At first glance, the red menorah symbol adorning the black T-shirt worn by Igor Kolomoysky doesn’t seem too strange for a casually dressed Ukrainian Jewish billionaire who has poured millions into Jewish causes and also happens to be a newly appointed regional governor in eastern Ukraine.
However, a closer inspection of the menorah reveals that it’s actually a Jew-ified variant of Ukrainian nationalist symbols accompanied by the enigmatic inscription “Zhidbanderovets,” which translated means “Yid-Banderite.”
The photo, which became something of a Facebook hit, turned out to be a fake. “It’s a photoshock,” the image’s creator, Kiev-based satirist and Putin critic Dmitriy Chekalkin, told the Ukrainian Jewish website Evreiskiy.Kiev.UA, describing a photoshopped image meant to shock.
The image has garnered thousands of likes and shares from Russian-speaking Facebook users , drawing a mix of online approval and outrage amid tensions over the Ukraine crisis and the stance of the country’s Jews.
So what on earth is a “Yid-Banderite”?
A “Banderite” refers to admirers of the late Ukrainian nationalist figure Stepan Bandera, who fought alongside — and later against — the Nazis in the 1940s and whose troops massacred Ukrainian Jews.
The term “Zhidbanderovets” has been popping up recently to describe Jewish supporters of the Ukrainian revolution.
“This neologism describes Jews who are allied with Ukrainian nationalists. For the most part, these same Jews use the term,” the Evreisky.Kiev.UA article explained.
These Jews are using the term to mock those who accuse the new Ukrainian government of anti-Semitism. After all, if the new government is so anti-Semitic, would so many Ukrainian Jews like Kolomoysky be supporting it?
According to Evreisky.Kiev.UA, a new Odessan joke has emerged that sounds a similar note:
OLEG: You’re a fascist and a Banderite!
SHMUEL: I know. Everyone’s saying it. Our whole synagogue is like that!
The appearance of the term “Zhidbanderovets” speaks to how Ukraine’s Jews and historic anti-Semitism have become heated points of contention in the fight over the country’s future.
Bandera does have his fans among contemporary Ukrainian revolutionaries. The iconic red-and-black flag of Bandera’s UPA, Ukrainian Insurgent Army, was a frequent sight in Independence Square, the epicenter of Ukraine’s winter revolution. The city of Lviv, a stronghold of Ukrainian nationalism, even has a street named after Bandera.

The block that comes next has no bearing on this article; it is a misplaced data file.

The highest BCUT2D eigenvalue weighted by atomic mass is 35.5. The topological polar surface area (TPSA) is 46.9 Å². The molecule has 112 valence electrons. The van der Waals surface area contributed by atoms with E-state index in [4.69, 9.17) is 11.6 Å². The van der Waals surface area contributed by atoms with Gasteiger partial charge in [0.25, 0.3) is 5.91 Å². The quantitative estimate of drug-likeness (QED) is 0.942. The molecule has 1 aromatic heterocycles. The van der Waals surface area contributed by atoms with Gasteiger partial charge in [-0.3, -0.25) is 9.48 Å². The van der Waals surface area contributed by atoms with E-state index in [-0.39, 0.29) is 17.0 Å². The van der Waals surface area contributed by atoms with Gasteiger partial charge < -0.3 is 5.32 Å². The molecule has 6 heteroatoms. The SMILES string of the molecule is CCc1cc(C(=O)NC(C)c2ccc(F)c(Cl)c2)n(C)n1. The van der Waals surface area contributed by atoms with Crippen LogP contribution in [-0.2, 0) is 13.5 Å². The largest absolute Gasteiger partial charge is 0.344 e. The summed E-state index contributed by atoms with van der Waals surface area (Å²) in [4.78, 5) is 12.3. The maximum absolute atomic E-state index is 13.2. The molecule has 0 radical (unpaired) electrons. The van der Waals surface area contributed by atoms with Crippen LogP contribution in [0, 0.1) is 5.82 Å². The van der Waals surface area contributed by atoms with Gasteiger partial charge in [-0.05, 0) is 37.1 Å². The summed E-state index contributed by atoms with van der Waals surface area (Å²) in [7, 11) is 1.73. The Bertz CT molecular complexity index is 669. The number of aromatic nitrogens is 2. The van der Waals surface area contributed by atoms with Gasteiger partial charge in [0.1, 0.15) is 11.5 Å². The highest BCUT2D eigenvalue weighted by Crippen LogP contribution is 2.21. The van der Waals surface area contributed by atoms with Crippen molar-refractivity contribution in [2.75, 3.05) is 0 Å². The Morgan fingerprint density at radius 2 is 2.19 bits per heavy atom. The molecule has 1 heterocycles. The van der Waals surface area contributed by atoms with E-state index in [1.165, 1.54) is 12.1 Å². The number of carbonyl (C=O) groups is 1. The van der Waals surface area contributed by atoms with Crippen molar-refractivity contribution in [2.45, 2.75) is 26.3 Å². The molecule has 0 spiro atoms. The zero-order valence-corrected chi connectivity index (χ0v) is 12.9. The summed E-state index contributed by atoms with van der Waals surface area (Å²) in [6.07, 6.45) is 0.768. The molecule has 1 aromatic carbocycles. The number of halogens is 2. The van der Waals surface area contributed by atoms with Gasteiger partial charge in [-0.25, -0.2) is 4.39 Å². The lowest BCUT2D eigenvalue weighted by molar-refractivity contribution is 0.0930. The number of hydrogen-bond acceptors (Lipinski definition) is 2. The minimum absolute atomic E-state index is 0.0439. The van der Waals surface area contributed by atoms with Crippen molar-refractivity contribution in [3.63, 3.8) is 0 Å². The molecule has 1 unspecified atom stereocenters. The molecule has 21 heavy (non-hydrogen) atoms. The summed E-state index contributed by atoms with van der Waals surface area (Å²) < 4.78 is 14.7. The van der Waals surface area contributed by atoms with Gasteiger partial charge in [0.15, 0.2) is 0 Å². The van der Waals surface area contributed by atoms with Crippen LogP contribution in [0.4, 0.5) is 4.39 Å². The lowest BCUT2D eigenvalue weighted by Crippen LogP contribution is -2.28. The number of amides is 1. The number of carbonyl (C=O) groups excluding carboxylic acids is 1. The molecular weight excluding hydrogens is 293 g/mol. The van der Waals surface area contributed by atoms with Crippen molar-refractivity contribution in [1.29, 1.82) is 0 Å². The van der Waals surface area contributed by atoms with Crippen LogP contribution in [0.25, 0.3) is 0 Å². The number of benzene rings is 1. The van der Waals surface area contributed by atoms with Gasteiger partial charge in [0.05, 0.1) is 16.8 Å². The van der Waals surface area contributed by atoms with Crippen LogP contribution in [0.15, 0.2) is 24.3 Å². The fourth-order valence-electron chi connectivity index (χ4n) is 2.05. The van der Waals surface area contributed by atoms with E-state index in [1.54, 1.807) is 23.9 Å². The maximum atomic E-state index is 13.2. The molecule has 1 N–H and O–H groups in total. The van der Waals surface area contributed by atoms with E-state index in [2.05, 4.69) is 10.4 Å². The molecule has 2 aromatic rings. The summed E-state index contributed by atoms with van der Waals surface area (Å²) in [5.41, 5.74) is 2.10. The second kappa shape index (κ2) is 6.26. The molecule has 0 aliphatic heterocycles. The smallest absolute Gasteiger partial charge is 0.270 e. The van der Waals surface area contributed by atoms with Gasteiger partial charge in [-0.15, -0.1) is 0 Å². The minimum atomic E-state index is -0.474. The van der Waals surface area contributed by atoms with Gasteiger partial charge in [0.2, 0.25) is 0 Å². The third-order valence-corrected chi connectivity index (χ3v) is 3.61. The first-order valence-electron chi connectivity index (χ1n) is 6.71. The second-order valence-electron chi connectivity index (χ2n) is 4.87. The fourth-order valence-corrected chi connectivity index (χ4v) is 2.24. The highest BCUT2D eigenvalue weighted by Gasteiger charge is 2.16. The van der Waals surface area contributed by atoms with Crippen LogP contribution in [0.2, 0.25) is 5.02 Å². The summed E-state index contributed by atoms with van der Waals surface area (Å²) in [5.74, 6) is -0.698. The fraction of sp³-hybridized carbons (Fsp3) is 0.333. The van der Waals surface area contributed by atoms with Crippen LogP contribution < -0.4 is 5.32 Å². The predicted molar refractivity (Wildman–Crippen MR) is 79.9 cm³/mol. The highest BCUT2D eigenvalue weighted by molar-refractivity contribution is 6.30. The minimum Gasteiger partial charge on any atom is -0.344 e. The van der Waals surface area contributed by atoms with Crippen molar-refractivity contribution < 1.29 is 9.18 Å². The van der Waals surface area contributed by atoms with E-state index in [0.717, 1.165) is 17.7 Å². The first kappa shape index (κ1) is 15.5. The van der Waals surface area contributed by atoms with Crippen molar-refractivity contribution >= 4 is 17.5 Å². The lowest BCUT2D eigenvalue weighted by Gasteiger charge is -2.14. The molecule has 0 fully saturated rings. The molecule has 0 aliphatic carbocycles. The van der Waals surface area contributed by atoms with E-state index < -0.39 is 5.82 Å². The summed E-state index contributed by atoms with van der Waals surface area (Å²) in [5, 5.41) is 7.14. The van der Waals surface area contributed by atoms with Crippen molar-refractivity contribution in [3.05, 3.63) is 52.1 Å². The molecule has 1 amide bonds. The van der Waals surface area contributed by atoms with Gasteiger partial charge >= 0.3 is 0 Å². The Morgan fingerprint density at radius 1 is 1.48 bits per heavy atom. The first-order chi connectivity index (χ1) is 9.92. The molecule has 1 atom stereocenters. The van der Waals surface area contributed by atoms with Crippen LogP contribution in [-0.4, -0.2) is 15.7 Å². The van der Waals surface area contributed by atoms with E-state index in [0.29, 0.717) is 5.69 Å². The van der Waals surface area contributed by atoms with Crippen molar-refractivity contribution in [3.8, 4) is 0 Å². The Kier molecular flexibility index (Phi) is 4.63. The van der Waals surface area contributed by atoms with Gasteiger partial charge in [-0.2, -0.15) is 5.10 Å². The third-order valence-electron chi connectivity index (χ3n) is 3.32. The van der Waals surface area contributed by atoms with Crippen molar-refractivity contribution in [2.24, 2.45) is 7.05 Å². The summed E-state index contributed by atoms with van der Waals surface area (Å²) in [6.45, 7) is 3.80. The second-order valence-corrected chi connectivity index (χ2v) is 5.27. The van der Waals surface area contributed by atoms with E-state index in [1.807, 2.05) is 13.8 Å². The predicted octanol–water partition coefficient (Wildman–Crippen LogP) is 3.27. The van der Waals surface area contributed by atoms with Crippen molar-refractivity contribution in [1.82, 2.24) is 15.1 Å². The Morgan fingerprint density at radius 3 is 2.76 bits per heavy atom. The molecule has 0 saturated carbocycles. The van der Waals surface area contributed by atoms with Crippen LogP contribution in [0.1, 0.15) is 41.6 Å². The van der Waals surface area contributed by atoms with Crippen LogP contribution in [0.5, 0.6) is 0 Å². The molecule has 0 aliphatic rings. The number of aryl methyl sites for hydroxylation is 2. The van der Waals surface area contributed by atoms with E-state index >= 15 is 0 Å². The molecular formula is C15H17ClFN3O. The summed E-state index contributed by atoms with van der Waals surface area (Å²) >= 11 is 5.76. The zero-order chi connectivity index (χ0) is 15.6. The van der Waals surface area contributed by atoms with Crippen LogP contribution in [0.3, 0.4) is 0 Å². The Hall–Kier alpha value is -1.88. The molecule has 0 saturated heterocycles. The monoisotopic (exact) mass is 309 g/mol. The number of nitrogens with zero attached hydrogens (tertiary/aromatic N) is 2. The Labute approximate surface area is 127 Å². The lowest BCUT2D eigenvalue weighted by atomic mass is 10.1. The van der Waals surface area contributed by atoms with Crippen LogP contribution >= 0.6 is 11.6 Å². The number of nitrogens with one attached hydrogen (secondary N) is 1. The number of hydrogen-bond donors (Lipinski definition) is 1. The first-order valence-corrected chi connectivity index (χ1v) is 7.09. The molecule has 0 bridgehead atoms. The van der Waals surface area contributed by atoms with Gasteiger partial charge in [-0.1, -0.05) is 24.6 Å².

For some Ukrainians, especially in western Ukraine, Bandera represents a heroic tradition of fighting for self-determination — against the Soviet Union, and eventually against the Nazis.
But for many Russians and Jews, Bandera is a dark symbol of Ukrainian ultranationalism and its excesses. An article on the website of Yad Vashem states that “Bandera and his people considered the Soviets and the Jews their main enemies.”
Bandera initially collaborated with the Nazis against the Soviet Union, briefly establishing an independent Ukrainian republic in 1940 under German protection. In addition, Bandera’s followers were responsible for bloody pogroms, as well as the ethnic cleansing of Poles from what is today western Ukraine.
“Banderite” is one of the many terms — along with “fascist” and “neo-Nazi” — that Russian President Vladimir Putin and his allies have used to describe Ukraine’s current government, which came to power after the violent ouster of President Viktor Yanukovych.
Natan Khazin, a former Israeli commando who led a street-fighting team in Kiev during the recent Ukrainian revolution, seems unconcerned about being labeled a “Banderite.”
“As soon as I heard it, I said that I’d rather be called a ‘Zhido-Banderist’ than a ‘Zhido-Muscovite,’” Khazin said in an interview with an online Ukrainian media outlet (translated by the Forward).
In addition to the photoshopped Kolomoysky picture, Chekalkin — who identified himself on Facebook as a Hebrew speaker — has created several satirical “Zhidbanderovets” images. He gave Bandera’s UPA flag a Jewish makeover, cleverly illustrating the term “Zhidbanderovets” with a menorah, a Star of David and even peyot juxtaposed with UPA colors and the Ukrainian national symbol, a trident.
JTA contacted Kolomoysky’s representatives in Dniepropetrovsk, where he has been appointed to serve as governor, to ask about the doctored image and the term that comes along with it.
“Yes, the Dnepropetrovsk residents have called the governor a ‘Zhidobanderovets’ for some time,” Kolomoysky representative Marina Kozinetz said. “But this joking term has neither an anti-Semitic nor an anti-Ukrainian subtext.”